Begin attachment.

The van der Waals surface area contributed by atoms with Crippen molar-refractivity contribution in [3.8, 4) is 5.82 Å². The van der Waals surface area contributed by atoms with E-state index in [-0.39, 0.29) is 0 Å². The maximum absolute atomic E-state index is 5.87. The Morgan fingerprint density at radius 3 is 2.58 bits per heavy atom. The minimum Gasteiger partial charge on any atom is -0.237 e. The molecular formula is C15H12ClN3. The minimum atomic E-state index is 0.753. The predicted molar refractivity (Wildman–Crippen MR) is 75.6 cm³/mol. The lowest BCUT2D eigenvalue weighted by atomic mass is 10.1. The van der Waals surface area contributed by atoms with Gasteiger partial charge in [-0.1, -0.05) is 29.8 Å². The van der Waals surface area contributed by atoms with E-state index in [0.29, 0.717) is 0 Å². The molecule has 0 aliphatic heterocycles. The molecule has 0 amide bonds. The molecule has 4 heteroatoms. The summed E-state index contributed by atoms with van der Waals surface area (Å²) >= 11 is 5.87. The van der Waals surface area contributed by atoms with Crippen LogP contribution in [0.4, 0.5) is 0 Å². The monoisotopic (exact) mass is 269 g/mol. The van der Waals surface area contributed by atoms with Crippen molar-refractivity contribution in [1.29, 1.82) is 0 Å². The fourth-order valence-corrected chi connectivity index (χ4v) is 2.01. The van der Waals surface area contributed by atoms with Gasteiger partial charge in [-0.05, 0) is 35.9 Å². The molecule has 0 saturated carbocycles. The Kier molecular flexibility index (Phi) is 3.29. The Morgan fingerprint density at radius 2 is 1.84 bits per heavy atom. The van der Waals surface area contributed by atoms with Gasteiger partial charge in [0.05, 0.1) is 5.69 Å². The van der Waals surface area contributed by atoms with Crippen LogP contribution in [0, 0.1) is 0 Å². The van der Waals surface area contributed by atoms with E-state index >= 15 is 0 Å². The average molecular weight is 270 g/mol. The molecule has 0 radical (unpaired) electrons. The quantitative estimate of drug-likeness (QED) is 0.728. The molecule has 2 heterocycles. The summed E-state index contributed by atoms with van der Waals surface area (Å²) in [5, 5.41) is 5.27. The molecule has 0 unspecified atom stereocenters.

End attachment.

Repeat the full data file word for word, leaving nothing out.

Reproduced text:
The van der Waals surface area contributed by atoms with Crippen molar-refractivity contribution in [3.8, 4) is 5.82 Å². The van der Waals surface area contributed by atoms with E-state index in [-0.39, 0.29) is 0 Å². The maximum absolute atomic E-state index is 5.87. The Morgan fingerprint density at radius 3 is 2.58 bits per heavy atom. The minimum Gasteiger partial charge on any atom is -0.237 e. The molecular formula is C15H12ClN3. The minimum atomic E-state index is 0.753. The predicted molar refractivity (Wildman–Crippen MR) is 75.6 cm³/mol. The lowest BCUT2D eigenvalue weighted by atomic mass is 10.1. The van der Waals surface area contributed by atoms with Gasteiger partial charge in [-0.1, -0.05) is 29.8 Å². The van der Waals surface area contributed by atoms with E-state index in [0.29, 0.717) is 0 Å². The molecule has 0 aliphatic heterocycles. The molecule has 0 amide bonds. The molecule has 4 heteroatoms. The summed E-state index contributed by atoms with van der Waals surface area (Å²) >= 11 is 5.87. The van der Waals surface area contributed by atoms with Crippen LogP contribution in [0.4, 0.5) is 0 Å². The monoisotopic (exact) mass is 269 g/mol. The van der Waals surface area contributed by atoms with Crippen molar-refractivity contribution in [1.29, 1.82) is 0 Å². The fourth-order valence-corrected chi connectivity index (χ4v) is 2.01. The van der Waals surface area contributed by atoms with Gasteiger partial charge in [-0.05, 0) is 35.9 Å². The molecule has 0 saturated carbocycles. The Kier molecular flexibility index (Phi) is 3.29. The Morgan fingerprint density at radius 2 is 1.84 bits per heavy atom. The van der Waals surface area contributed by atoms with Gasteiger partial charge in [0.05, 0.1) is 5.69 Å². The van der Waals surface area contributed by atoms with Crippen LogP contribution in [0, 0.1) is 0 Å². The van der Waals surface area contributed by atoms with E-state index >= 15 is 0 Å². The average molecular weight is 270 g/mol. The molecule has 0 radical (unpaired) electrons. The quantitative estimate of drug-likeness (QED) is 0.728. The molecule has 2 heterocycles. The summed E-state index contributed by atoms with van der Waals surface area (Å²) in [5, 5.41) is 5.27. The molecule has 0 unspecified atom stereocenters.